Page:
Familial Cancer

, Volume 10, Issue 1, pp 97–105

An exploration of the communication preferences regarding genetic testing in individuals from families with identified breast/ovarian cancer mutations

  • Paboda Ratnayake
  • Claire E. Wakefield
  • Bettina Meiser
  • Graeme Suthers
  • Melanie A. Price
  • Jessica Duffy
  • The Kathleen Cuningham National Consortium for Research into Familial Breast Cancer
  • Kathy Tucker
Article

DOI: 10.1007/s10689-010-9383-0

Cite this article as:
Ratnayake, P., Wakefield, C.E., Meiser, B. et al. Familial Cancer (2011) 10: 97. doi:10.1007/s10689-010-9383-0
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Abstract

The responsibility for informing at-risk relatives of the availability of genetic testing for breast/ovarian cancer gene (BRCA1 or BRCA2) mutations currently falls on the probands. This study explored the support needs of individuals from families with identified BRCA1 or BRCA2 mutations when communicating about genetic risk and genetic testing with at-risk family members. Thirty-nine semi-structured telephone interviews were conducted with individuals from families with identified BRCA mutations. Interview responses were cross-tabulated by sample characteristics using the qualitative research analysis software NVivo8. The development of educational materials, which individuals could use when communicating the risks of carrying a BRCA gene mutation with their relatives, was identified as a specific need. Many participants expressed a preference for a staged approach, where relatives are notified of their increased risk and the availability of genetic testing risk either face-to-face or via a letter, with additional educational sources, including brief written information or access to a website, made available for those wishing to access more in-depth information. This research identified a need for the development of educational/informational resources to support individuals with identified breast/ovarian cancer mutations to communicate with their at-risk relatives about genetic risk and genetic testing availability.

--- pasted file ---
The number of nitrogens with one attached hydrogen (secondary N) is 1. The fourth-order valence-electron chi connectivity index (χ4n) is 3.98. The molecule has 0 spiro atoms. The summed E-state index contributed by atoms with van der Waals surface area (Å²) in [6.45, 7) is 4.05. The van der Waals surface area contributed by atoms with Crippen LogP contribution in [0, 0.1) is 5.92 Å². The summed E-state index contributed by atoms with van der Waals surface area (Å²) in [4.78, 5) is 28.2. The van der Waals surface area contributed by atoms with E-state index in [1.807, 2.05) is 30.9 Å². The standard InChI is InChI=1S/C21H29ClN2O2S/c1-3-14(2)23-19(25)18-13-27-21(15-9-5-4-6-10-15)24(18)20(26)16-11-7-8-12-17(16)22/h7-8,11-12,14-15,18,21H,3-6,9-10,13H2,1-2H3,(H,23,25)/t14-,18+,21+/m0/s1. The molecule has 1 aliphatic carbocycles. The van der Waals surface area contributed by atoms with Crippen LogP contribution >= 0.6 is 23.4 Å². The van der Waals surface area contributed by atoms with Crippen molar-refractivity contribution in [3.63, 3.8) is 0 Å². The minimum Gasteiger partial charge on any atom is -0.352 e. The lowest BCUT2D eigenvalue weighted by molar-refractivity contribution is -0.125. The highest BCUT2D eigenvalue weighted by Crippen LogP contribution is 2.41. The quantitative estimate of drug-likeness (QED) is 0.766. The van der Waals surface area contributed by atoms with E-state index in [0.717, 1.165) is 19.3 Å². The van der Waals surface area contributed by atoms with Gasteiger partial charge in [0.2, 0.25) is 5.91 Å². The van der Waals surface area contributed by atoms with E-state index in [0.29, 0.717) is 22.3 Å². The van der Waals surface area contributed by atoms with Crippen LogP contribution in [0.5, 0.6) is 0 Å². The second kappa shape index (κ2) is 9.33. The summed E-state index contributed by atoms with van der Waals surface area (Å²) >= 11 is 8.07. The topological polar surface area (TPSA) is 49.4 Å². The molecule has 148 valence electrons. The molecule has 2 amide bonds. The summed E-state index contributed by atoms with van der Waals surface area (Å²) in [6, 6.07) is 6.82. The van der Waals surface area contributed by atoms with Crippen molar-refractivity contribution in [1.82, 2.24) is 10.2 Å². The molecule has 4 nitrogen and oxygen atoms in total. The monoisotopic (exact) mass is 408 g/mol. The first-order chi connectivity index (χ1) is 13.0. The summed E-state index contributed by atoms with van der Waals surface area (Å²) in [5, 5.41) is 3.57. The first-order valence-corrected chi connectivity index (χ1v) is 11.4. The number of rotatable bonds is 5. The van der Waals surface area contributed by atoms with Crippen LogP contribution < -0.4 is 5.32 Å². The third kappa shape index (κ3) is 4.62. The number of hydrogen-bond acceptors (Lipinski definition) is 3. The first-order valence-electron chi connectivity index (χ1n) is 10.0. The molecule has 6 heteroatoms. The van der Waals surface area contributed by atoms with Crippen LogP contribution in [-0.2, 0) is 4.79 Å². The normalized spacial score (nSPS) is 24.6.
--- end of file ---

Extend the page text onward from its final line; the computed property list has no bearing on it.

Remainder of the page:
Keywords

Family communicationGenetic testingCommunication supportHereditary breast cancerBRCA1BRCA2

Copyright information

© Springer Science+Business Media B.V. 2010

Authors and Affiliations

  • Paboda Ratnayake
    • 1
    • 2
  • Claire E. Wakefield
    • 2
    • 3
  • Bettina Meiser
    • 2
    • 4
  • Graeme Suthers
    • 5
    • 6
    • 7
  • Melanie A. Price
    • 8
    • 9
  • Jessica Duffy
    • 10
  • The Kathleen Cuningham National Consortium for Research into Familial Breast Cancer
  • Kathy Tucker
    • 10
  1. 1.School of MedicineUniversity of New South WalesRandwickAustralia
  2. 2.Department of Medical Oncology, Psychosocial Research Group (PRG)Prince of Wales HospitalRandwickAustralia
  3. 3.School of Women’s and Children’s HealthUniversity of New South WalesRandwickAustralia
  4. 4.Prince of Wales Clinical SchoolUniversity of New South WalesKensingtonAustralia
  5. 5.SA Clinical Genetics ServiceWomen’s & Children’s HospitalNorth AdelaideAustralia
  6. 6.SA PathologyWomen’s & Children’s HospitalNorth AdelaideAustralia
  7. 7.Department of PaediatricsUniversity of AdelaideAdelaideAustralia
  8. 8.Centre for Medical Psychology and Evidence-Based Decision-making (CeMPED), School of PsychologyThe University of SydneySydneyAustralia
  9. 9.Psycho-oncology Co-operative Research Group (PoCoG)The University of SydneySydneyAustralia
  10. 10.Hereditary Cancer ClinicPrince of Wales HospitalRandwickAustralia